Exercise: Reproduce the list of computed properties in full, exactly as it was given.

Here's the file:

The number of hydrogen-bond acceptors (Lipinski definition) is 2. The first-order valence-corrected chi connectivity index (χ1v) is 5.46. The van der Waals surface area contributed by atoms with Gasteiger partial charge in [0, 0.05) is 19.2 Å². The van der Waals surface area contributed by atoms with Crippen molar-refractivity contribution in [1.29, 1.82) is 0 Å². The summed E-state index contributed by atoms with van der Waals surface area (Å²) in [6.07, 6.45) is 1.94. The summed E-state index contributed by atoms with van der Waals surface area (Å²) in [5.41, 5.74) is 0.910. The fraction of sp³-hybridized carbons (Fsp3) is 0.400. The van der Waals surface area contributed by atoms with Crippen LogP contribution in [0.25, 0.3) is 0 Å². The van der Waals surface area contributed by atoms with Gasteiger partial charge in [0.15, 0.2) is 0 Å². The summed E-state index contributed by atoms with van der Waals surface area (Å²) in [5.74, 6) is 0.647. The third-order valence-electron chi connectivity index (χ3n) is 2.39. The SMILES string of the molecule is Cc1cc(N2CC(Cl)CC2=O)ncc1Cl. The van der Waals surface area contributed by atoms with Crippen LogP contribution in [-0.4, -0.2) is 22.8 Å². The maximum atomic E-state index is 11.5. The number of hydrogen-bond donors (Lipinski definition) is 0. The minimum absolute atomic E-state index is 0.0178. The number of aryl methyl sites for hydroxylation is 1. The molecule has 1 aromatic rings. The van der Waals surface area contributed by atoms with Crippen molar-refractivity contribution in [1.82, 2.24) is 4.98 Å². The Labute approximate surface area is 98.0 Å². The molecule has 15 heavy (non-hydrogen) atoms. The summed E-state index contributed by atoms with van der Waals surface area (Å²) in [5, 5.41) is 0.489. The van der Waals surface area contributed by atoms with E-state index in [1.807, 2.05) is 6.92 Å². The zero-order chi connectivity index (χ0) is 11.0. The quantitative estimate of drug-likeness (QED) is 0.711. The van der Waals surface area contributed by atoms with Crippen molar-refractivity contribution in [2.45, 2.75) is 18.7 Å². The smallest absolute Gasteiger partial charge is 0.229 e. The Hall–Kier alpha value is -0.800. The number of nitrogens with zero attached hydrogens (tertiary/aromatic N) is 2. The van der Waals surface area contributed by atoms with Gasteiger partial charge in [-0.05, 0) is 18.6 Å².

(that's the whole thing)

The number of hydrogen-bond acceptors (Lipinski definition) is 2. The first-order valence-corrected chi connectivity index (χ1v) is 5.46. The van der Waals surface area contributed by atoms with Gasteiger partial charge in [0, 0.05) is 19.2 Å². The van der Waals surface area contributed by atoms with Crippen molar-refractivity contribution in [1.29, 1.82) is 0 Å². The summed E-state index contributed by atoms with van der Waals surface area (Å²) in [6.07, 6.45) is 1.94. The summed E-state index contributed by atoms with van der Waals surface area (Å²) in [5.41, 5.74) is 0.910. The fraction of sp³-hybridized carbons (Fsp3) is 0.400. The van der Waals surface area contributed by atoms with Crippen LogP contribution in [0.25, 0.3) is 0 Å². The van der Waals surface area contributed by atoms with Gasteiger partial charge in [0.15, 0.2) is 0 Å². The summed E-state index contributed by atoms with van der Waals surface area (Å²) in [5.74, 6) is 0.647. The third-order valence-electron chi connectivity index (χ3n) is 2.39. The SMILES string of the molecule is Cc1cc(N2CC(Cl)CC2=O)ncc1Cl. The van der Waals surface area contributed by atoms with Crippen LogP contribution in [-0.4, -0.2) is 22.8 Å². The maximum atomic E-state index is 11.5. The number of hydrogen-bond donors (Lipinski definition) is 0. The minimum absolute atomic E-state index is 0.0178. The number of aryl methyl sites for hydroxylation is 1. The molecule has 1 aromatic rings. The van der Waals surface area contributed by atoms with Crippen molar-refractivity contribution in [1.82, 2.24) is 4.98 Å². The Labute approximate surface area is 98.0 Å². The molecule has 15 heavy (non-hydrogen) atoms. The summed E-state index contributed by atoms with van der Waals surface area (Å²) in [5, 5.41) is 0.489. The van der Waals surface area contributed by atoms with E-state index in [1.807, 2.05) is 6.92 Å². The zero-order chi connectivity index (χ0) is 11.0. The quantitative estimate of drug-likeness (QED) is 0.711. The van der Waals surface area contributed by atoms with Crippen molar-refractivity contribution in [2.45, 2.75) is 18.7 Å². The smallest absolute Gasteiger partial charge is 0.229 e. The Hall–Kier alpha value is -0.800. The number of nitrogens with zero attached hydrogens (tertiary/aromatic N) is 2. The van der Waals surface area contributed by atoms with Gasteiger partial charge in [-0.05, 0) is 18.6 Å².